Ecology, Slavery and The Passover Path To Freedom

By Rabbi Zelig Golden

Each spring Jewish communities recount the Passover story: “Now we are slaves. Next year, may we all be free.” The Haggadah, the text recited at the Passover table, suggests that in “every generation we are to experience Passover as if we ourselves went out from Egypt to freedom.”

What does it mean to me to be enslaved? If I am enslaved, what would it mean to be free?

We are called to personalize this liberation story. The mythical tale teaches that after the struggle with Pharaoh, Israel fled Egypt to freedom into the expanse of the wilderness. Egypt, “mitzrayim” in Hebrew, also means narrowness. Passover offers a psychospiritual journey from narrowness to expansiveness, an opportunity to reflect on the narrows of our lives, and move toward inner freedom.

For many on the planet today, slavery is all too real. Passover calls us to stand up against oppression of all kinds.

Passover also calls us to face the major issues of our time. For many on the planet today, slavery is all too real. Passover calls us to stand up against oppression of all kinds. At the Passover table, we share stories and debate how to activate on the critical issues of our time, such as supporting the rights of immigrants on our borders, facing the rise of white nationalism through cross-cultural solidarity, and uplifting indigenous communities’ access to their original lands rights.

At Wilderness Torah, a Berkeley-based community organization with the mission to awaken earth-based Jewish traditions, we build new-paradigm community to empower up-and-coming generations to embrace ancient traditions while making them relevant for our modern age. Each year we make a special Passover pilgrimage to the California desert to go beyond telling the story by embodying the liberation story. We build nature-connected, radically inclusive, multi-generational village. We empower concentric circles of community to find and share their gifts and collaboratively lead in village-building. With this foundation, we cultivate a collective understanding of how to stand together in the face of our personal challenges and our challenging times.

The Torah teaches that earthling (Adam) is made from earth (Adamah) (Genesis 2:7). Human beings are part of the fabric of nature. By forgetting this simple relationship, we forget who we are.

The earth-based context provides the essential context for this repair work. Jewish traditions teach us about our fundamental relationship to the earth. The Torah teaches that earthling (Adam) is made from earth (Adamah) (Genesis 2:7). Human beings are part of the fabric of nature. By forgetting this simple relationship, we forget who we are. We forget our human nature. As A.D. Gordon once prophetically stated, “When you will return to Nature—on that day your eyes will be open, you will gaze straight into the eyes of Nature, and in the mirror you will see your own image. You will know that you have returned to yourself, that when you hid from Nature, you hid from yourself.” At Wilderness Torah, we work to remember and then embody this return.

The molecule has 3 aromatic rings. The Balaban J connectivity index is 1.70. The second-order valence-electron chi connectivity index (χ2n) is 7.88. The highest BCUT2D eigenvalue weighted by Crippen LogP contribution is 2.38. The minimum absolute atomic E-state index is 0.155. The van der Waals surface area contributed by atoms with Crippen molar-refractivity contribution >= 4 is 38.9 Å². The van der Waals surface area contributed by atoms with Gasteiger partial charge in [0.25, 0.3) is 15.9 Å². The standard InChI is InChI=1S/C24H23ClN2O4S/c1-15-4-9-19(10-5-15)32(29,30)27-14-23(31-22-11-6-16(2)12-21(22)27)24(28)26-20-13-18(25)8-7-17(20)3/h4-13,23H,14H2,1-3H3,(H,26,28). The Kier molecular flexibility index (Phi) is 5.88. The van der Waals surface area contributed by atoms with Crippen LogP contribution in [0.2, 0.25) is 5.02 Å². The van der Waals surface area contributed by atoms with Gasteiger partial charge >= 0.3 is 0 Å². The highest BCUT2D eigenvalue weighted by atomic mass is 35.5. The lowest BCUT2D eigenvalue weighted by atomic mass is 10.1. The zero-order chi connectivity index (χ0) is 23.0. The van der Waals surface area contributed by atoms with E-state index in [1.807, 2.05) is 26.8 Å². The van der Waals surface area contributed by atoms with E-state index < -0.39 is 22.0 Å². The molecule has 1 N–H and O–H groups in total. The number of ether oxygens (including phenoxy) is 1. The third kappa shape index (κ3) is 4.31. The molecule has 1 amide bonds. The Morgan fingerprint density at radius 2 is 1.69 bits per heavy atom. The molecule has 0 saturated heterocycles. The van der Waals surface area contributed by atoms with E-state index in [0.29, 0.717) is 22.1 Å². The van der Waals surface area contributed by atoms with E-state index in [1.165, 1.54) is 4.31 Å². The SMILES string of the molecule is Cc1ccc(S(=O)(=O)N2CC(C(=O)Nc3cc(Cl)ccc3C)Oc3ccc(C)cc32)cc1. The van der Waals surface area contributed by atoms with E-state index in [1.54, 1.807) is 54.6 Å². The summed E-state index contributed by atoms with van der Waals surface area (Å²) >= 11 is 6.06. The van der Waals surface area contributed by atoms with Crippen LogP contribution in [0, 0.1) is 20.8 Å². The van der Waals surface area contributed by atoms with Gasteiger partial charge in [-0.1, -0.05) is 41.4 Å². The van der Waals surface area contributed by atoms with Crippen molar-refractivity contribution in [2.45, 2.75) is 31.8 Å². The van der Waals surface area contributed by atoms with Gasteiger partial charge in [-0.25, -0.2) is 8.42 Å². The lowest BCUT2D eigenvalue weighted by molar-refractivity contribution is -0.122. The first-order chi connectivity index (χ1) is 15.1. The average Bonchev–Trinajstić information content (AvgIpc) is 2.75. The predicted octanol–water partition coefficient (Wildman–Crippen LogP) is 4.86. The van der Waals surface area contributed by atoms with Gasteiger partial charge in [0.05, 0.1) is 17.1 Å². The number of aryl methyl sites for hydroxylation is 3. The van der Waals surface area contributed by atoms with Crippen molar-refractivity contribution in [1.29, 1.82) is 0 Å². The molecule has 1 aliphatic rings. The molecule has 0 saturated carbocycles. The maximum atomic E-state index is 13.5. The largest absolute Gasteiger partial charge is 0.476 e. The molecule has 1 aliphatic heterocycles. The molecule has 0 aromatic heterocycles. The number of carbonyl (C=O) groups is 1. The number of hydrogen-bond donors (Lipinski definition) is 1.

This return is essential because our ecological challenges are the most ubiquitous narrows we face today. By living as tribe for a week together in the wilderness, we awaken ancient memory and by being close to the earth, we bring into sharp relief the connection between our ancient traditions and the climate crisis. The Shema, the central Jewish prayer, teaches us to listen (“Listen Israel”), teaches that G-d is a unifying force of all things in creation (“G-d is One”), and directs us to “love with all of our heart and soul” (Deuteronomy 6:4-9). The subsequent verses of the Shema admonish us that if we follow this path of love and unity, the rains will nourish our lands and we will eat and be satisfied; but if we go astray and worship ‘alien gods,’ the rains will dry up, and we will perish (Deuteronomy 11:13-17). While many recoil from this only seeing a pedantic, paternal G-d, I see this as a profoundly relevant instruction for today’s reality. Our worship of the alien gods of technology, money, and self-preservation seem to be driving our world to ruin.

If we fail to connect to and love our world, we will complete the destructive path we are on. Yet, Jewish tradition highlights a universal healing path.

If we fail to connect to and love our world, we will complete the destructive path we are on. Yet, Jewish tradition highlights a universal healing path.

The first step to love is connection. By reconnecting to nature we reconnect to ourselves. When we reconnect to ourselves, we remember our true nature, our human nature, and we build the capacity to love ourselves, love others, and love the world around us. It takes this love for one’s heart to break in the face of oppression and in the face of our contemporary climate crisis. It takes this love to turn outward in love and service, to right the wrongs of oppression and to nurture our imperiled world.

The personal Passover journey presents the opportunity to discover our internal narrowness and make the freedom march to expansive connection and love.

The personal Passover journey presents the opportunity to discover our internal narrowness and make the freedom march to expansive connection and love. From this place of freedom we can return and serve in Tikkun Olam, the healing of our world.

Join Wilderness Torah’s Passover in the Desert village by viewing this 3 minute video from the 2017 Passover in the Desert Festival.

Rabbi Zelig Golden is Executive Director of Wilderness Torah.  He previously worked as an environmental lawyer protecting food and farms and has long guided groups into the wilderness.

 

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